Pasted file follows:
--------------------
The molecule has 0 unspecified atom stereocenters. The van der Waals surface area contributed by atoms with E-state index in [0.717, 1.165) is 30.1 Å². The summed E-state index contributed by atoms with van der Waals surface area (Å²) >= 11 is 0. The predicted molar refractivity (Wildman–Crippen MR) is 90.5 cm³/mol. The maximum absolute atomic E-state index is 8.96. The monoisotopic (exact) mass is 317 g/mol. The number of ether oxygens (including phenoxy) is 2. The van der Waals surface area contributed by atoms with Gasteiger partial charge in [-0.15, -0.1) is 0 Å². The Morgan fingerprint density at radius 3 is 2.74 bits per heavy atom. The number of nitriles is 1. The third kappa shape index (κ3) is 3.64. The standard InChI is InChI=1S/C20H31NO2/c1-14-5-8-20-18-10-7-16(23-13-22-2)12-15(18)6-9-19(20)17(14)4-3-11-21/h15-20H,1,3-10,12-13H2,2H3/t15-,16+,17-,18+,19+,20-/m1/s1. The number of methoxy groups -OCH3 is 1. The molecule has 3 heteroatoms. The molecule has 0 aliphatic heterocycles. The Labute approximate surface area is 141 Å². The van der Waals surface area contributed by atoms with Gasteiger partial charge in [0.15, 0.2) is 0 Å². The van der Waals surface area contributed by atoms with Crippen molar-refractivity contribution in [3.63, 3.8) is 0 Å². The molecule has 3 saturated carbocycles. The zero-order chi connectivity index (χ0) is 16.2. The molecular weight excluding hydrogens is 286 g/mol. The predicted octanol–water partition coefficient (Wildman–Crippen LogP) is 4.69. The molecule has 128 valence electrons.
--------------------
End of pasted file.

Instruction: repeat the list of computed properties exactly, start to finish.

The molecule has 0 unspecified atom stereocenters. The van der Waals surface area contributed by atoms with E-state index in [0.717, 1.165) is 30.1 Å². The summed E-state index contributed by atoms with van der Waals surface area (Å²) >= 11 is 0. The predicted molar refractivity (Wildman–Crippen MR) is 90.5 cm³/mol. The maximum absolute atomic E-state index is 8.96. The monoisotopic (exact) mass is 317 g/mol. The number of ether oxygens (including phenoxy) is 2. The van der Waals surface area contributed by atoms with Gasteiger partial charge in [-0.15, -0.1) is 0 Å². The Morgan fingerprint density at radius 3 is 2.74 bits per heavy atom. The number of nitriles is 1. The third kappa shape index (κ3) is 3.64. The standard InChI is InChI=1S/C20H31NO2/c1-14-5-8-20-18-10-7-16(23-13-22-2)12-15(18)6-9-19(20)17(14)4-3-11-21/h15-20H,1,3-10,12-13H2,2H3/t15-,16+,17-,18+,19+,20-/m1/s1. The number of methoxy groups -OCH3 is 1. The molecule has 3 heteroatoms. The molecule has 0 aliphatic heterocycles. The Labute approximate surface area is 141 Å². The van der Waals surface area contributed by atoms with Gasteiger partial charge in [0.15, 0.2) is 0 Å². The van der Waals surface area contributed by atoms with Crippen molar-refractivity contribution in [3.63, 3.8) is 0 Å². The molecule has 3 saturated carbocycles. The zero-order chi connectivity index (χ0) is 16.2. The molecular weight excluding hydrogens is 286 g/mol. The predicted octanol–water partition coefficient (Wildman–Crippen LogP) is 4.69. The molecule has 128 valence electrons.